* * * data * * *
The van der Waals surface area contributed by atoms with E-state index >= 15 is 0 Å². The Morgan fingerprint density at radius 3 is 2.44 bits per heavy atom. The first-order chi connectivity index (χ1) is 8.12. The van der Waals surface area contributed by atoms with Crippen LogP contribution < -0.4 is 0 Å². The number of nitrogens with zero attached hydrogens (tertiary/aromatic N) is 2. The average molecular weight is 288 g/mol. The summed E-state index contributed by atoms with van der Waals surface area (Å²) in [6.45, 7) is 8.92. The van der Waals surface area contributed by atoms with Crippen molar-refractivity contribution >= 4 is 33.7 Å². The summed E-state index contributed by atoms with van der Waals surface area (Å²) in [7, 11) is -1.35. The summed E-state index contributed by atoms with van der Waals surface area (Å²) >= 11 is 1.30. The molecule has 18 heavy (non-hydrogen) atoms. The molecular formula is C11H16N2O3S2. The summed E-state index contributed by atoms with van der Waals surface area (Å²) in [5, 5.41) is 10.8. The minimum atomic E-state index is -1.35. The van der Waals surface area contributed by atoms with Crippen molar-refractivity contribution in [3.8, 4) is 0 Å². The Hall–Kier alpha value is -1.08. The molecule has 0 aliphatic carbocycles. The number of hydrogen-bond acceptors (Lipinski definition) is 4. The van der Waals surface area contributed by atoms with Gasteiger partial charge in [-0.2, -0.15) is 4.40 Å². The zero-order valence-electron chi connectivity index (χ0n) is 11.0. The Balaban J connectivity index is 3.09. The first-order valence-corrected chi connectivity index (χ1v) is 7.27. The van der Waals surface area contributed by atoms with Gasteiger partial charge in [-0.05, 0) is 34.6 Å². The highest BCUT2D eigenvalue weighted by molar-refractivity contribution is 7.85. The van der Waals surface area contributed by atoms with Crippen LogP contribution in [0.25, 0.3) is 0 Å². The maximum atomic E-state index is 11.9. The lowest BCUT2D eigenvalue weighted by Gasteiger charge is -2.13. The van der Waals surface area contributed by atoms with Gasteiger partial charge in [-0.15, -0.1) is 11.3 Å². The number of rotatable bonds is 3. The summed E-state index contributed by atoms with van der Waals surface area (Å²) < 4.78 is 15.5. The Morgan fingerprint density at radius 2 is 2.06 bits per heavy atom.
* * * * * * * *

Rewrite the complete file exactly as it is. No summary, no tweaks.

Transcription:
The van der Waals surface area contributed by atoms with E-state index >= 15 is 0 Å². The Morgan fingerprint density at radius 3 is 2.44 bits per heavy atom. The first-order chi connectivity index (χ1) is 8.12. The van der Waals surface area contributed by atoms with Crippen LogP contribution < -0.4 is 0 Å². The number of nitrogens with zero attached hydrogens (tertiary/aromatic N) is 2. The average molecular weight is 288 g/mol. The summed E-state index contributed by atoms with van der Waals surface area (Å²) in [6.45, 7) is 8.92. The van der Waals surface area contributed by atoms with Crippen molar-refractivity contribution >= 4 is 33.7 Å². The summed E-state index contributed by atoms with van der Waals surface area (Å²) in [7, 11) is -1.35. The summed E-state index contributed by atoms with van der Waals surface area (Å²) >= 11 is 1.30. The molecule has 18 heavy (non-hydrogen) atoms. The molecular formula is C11H16N2O3S2. The summed E-state index contributed by atoms with van der Waals surface area (Å²) in [5, 5.41) is 10.8. The minimum atomic E-state index is -1.35. The van der Waals surface area contributed by atoms with Crippen molar-refractivity contribution in [3.8, 4) is 0 Å². The Hall–Kier alpha value is -1.08. The molecule has 0 aliphatic carbocycles. The number of hydrogen-bond acceptors (Lipinski definition) is 4. The van der Waals surface area contributed by atoms with Gasteiger partial charge in [-0.2, -0.15) is 4.40 Å². The zero-order valence-electron chi connectivity index (χ0n) is 11.0. The Balaban J connectivity index is 3.09. The first-order valence-corrected chi connectivity index (χ1v) is 7.27. The van der Waals surface area contributed by atoms with Gasteiger partial charge in [-0.05, 0) is 34.6 Å². The highest BCUT2D eigenvalue weighted by molar-refractivity contribution is 7.85. The van der Waals surface area contributed by atoms with Crippen LogP contribution in [0.25, 0.3) is 0 Å². The maximum atomic E-state index is 11.9. The lowest BCUT2D eigenvalue weighted by Gasteiger charge is -2.13. The van der Waals surface area contributed by atoms with Gasteiger partial charge in [-0.15, -0.1) is 11.3 Å². The number of rotatable bonds is 3. The summed E-state index contributed by atoms with van der Waals surface area (Å²) < 4.78 is 15.5. The Morgan fingerprint density at radius 2 is 2.06 bits per heavy atom.